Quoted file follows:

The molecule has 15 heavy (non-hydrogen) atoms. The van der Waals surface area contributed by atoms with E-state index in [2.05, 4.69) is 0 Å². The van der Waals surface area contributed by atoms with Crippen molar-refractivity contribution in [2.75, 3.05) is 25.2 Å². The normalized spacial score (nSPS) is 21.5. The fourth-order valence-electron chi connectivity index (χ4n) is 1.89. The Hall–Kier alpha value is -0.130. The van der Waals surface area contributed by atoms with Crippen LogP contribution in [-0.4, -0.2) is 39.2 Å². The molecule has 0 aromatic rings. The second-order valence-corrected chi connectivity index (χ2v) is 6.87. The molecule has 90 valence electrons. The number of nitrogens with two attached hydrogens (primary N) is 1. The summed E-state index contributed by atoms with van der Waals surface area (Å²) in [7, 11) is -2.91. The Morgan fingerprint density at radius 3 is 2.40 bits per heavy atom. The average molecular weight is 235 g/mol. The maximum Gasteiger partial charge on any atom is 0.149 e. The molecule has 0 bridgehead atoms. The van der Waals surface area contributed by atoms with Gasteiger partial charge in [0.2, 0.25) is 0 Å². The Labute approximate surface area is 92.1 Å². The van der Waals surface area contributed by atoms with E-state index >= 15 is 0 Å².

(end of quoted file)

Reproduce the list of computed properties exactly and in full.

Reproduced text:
The molecule has 15 heavy (non-hydrogen) atoms. The van der Waals surface area contributed by atoms with E-state index in [2.05, 4.69) is 0 Å². The van der Waals surface area contributed by atoms with Crippen molar-refractivity contribution in [2.75, 3.05) is 25.2 Å². The normalized spacial score (nSPS) is 21.5. The fourth-order valence-electron chi connectivity index (χ4n) is 1.89. The Hall–Kier alpha value is -0.130. The van der Waals surface area contributed by atoms with Crippen LogP contribution in [-0.4, -0.2) is 39.2 Å². The molecule has 0 aromatic rings. The second-order valence-corrected chi connectivity index (χ2v) is 6.87. The molecule has 90 valence electrons. The number of nitrogens with two attached hydrogens (primary N) is 1. The summed E-state index contributed by atoms with van der Waals surface area (Å²) in [7, 11) is -2.91. The Morgan fingerprint density at radius 3 is 2.40 bits per heavy atom. The average molecular weight is 235 g/mol. The maximum Gasteiger partial charge on any atom is 0.149 e. The molecule has 0 bridgehead atoms. The van der Waals surface area contributed by atoms with Gasteiger partial charge in [0.2, 0.25) is 0 Å². The Labute approximate surface area is 92.1 Å². The van der Waals surface area contributed by atoms with E-state index >= 15 is 0 Å².